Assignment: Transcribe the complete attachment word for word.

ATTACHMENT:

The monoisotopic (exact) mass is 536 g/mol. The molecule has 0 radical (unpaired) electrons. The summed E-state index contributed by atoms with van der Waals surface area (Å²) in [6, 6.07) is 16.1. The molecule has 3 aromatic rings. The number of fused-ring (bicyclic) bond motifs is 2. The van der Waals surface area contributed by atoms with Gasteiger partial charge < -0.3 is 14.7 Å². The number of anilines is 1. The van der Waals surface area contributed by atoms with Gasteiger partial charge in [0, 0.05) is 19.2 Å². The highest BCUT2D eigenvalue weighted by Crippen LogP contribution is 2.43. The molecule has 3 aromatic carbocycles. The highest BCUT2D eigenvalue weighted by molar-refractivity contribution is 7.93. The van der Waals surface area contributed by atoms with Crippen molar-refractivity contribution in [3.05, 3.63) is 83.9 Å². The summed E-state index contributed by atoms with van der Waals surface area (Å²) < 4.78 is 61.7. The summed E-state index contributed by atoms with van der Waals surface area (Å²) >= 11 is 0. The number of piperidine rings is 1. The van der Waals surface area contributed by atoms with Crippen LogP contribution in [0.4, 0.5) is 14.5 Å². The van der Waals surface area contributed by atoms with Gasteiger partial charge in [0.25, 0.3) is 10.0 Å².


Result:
The monoisotopic (exact) mass is 536 g/mol. The molecule has 0 radical (unpaired) electrons. The summed E-state index contributed by atoms with van der Waals surface area (Å²) in [6, 6.07) is 16.1. The molecule has 3 aromatic rings. The number of fused-ring (bicyclic) bond motifs is 2. The van der Waals surface area contributed by atoms with Gasteiger partial charge < -0.3 is 14.7 Å². The number of anilines is 1. The van der Waals surface area contributed by atoms with Gasteiger partial charge in [0, 0.05) is 19.2 Å². The highest BCUT2D eigenvalue weighted by Crippen LogP contribution is 2.43. The molecule has 3 aromatic carbocycles. The highest BCUT2D eigenvalue weighted by molar-refractivity contribution is 7.93. The van der Waals surface area contributed by atoms with Crippen molar-refractivity contribution in [3.05, 3.63) is 83.9 Å². The summed E-state index contributed by atoms with van der Waals surface area (Å²) < 4.78 is 61.7. The summed E-state index contributed by atoms with van der Waals surface area (Å²) >= 11 is 0. The number of piperidine rings is 1. The van der Waals surface area contributed by atoms with Crippen LogP contribution in [0.4, 0.5) is 14.5 Å². The van der Waals surface area contributed by atoms with Gasteiger partial charge in [0.25, 0.3) is 10.0 Å².